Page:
However, each microscopic element of pigment in the paint that makes it what it is it is not a mini-Mona Lisa. In fact, Leonardo could not begin to tell you anything about the mathematical function that describes the relationships between one particle of pigment and another. Rather he looks at the whole and manipulates his impression of the whole and as long as the whole has the desired result, he doesn’t care what’s going on at the level of the particular. In fact, we would probably find that nobody could describe the structure of the Mona Lisa that way.
And when we look at the behaviour of the particles we simply cannot say what sort of picture it is part of. The relationship between the two is not apparent.
Look at this arrangement of lego bricks, can you tell what it is? Notice how every piece is distinct and if you consider the relationships each one has with the surrounding pieces, each one is unique.
Yes when we step back and look at the whole we see the following:
Hey presto! It is a lego Mona Lisa. The real Mona Lisa painting is many times more complex yet every pigment has a unique place in the array. The place of each lego brick, or particle of pigment is defined primarily by it relation to the whole and can only be understood when we see the big picture.
Analogously, in society, the behaviour of every person is unique. If he is behaving according to free will, then the pattern that describes his behaviour is mathematically random. There is no mathematical order. That is not to say that it isn’t rational, it is simply that mathematics cannot describe his reasoning. Yet there is a discernible order that does describe society as a whole that contains people behaving individually.
Some aspects of this order can be described mathematically - that is the basis of trends of behaviour and of economics as a science. The Austrian economist Frederick Hayak noticed this apparent paradox between individual behaviour which is unpredictable (by an observer - it is very likely rational and understandable to the person himself) and predictable trends in the whole, which he called ‘spontaneous order’. We all naturally discern that order intuitively when we perceive culture. We are noticing a pattern that applies to the whole.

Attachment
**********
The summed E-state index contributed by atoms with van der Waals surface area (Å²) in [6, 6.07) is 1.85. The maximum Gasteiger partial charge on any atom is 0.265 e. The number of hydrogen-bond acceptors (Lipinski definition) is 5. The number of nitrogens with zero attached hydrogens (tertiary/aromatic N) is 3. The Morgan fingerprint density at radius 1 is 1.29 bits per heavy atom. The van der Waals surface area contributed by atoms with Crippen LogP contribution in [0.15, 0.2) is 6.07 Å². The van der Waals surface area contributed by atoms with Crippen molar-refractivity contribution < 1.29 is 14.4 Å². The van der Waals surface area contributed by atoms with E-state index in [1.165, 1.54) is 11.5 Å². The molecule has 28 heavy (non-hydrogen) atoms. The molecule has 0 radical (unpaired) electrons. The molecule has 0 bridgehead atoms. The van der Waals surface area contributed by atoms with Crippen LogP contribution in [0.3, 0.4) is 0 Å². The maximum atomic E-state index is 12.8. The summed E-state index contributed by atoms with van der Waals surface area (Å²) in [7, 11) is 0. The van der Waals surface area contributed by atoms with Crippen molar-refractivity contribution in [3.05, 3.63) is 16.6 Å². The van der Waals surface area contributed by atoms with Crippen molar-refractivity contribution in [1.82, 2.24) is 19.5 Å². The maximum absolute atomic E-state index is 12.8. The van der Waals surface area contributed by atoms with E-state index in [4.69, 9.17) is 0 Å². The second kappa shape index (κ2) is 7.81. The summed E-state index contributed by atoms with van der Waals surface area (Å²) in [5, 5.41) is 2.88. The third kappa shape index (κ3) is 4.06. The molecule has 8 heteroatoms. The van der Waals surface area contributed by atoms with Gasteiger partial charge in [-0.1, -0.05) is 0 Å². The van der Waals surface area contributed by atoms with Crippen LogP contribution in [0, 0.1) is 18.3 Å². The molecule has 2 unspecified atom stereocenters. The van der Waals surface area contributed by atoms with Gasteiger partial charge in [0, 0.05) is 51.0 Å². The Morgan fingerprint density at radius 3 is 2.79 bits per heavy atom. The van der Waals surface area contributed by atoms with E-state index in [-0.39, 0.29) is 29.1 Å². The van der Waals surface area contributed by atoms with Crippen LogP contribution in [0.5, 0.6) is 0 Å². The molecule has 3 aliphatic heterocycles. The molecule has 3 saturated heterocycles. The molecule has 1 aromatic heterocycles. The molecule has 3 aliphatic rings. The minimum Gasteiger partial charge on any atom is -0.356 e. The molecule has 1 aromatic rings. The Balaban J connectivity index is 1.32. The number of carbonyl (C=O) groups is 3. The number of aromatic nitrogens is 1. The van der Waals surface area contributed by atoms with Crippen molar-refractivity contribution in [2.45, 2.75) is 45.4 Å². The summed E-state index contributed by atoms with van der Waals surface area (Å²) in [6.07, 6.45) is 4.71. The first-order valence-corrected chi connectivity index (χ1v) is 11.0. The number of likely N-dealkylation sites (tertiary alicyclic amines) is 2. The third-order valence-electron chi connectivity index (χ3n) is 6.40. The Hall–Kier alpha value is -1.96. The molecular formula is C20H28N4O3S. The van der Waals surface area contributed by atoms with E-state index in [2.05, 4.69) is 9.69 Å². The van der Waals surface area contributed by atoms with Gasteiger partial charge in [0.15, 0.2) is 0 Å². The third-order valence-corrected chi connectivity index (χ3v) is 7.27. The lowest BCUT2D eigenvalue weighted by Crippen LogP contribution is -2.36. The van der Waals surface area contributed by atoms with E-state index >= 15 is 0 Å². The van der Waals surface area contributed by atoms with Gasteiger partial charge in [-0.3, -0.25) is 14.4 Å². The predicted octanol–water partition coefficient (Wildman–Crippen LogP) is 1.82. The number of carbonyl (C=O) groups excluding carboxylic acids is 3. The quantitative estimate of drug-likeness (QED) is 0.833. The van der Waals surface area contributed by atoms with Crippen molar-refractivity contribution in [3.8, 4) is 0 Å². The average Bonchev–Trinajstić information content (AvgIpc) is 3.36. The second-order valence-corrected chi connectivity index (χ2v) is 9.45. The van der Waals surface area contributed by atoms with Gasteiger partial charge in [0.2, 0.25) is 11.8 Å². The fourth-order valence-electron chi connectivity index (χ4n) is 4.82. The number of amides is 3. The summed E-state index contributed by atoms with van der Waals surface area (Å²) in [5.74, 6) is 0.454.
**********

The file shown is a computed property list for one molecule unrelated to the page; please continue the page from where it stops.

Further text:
This was thought of as paradoxical, because the assumption of all natural science had been for a long time that the behaviour of the parts follows the same pattern as the whole. Therefore, it was assumed, we can understand better how a planet behaves, if we understand better how a sub-atomic particle within it behaves. This is the drive for analysis. This assumption is true to a point, but modern science shows us that once you get really deep into the parts, down to the level of sub-atomic particles even the material world behaves in this paradoxical way. Sub-atomic particles don’t behave in the same predictable way that the whole which comprises of those particles does. This is the mystery of quantum mechanics.
Beauty and Culture
When we see that pattern of the culture around us and we like it, we feel at home in the world - and we call it beautiful. That is no surprise, the word cosmos in Greek means both order and beauty and it also means the universe ie the cosmos, all of what Christians call 'Creation'. The Greeks thought that the cosmos was beautiful because it was ordered and we were seeing that order in it when we apprehend its beauty.
What is the point? The point I want to make with this is as follows, that there is no contradiction between personal freedom and a culture of beauty.
In fact I would go further, that a culture of beauty is a culture that speaks to us of love and there is no love without freedom and love is greatest with faith. In other words, we cannot create a culture of beauty by trying to manipulate and control people’s behaviour. All we can do is strive to create the conditions that promote loving interaction. That is we give them the freedom to choose and inspire them to choose well by showing them the beauty of the Faith through the example of our own participation in a culture of Faith.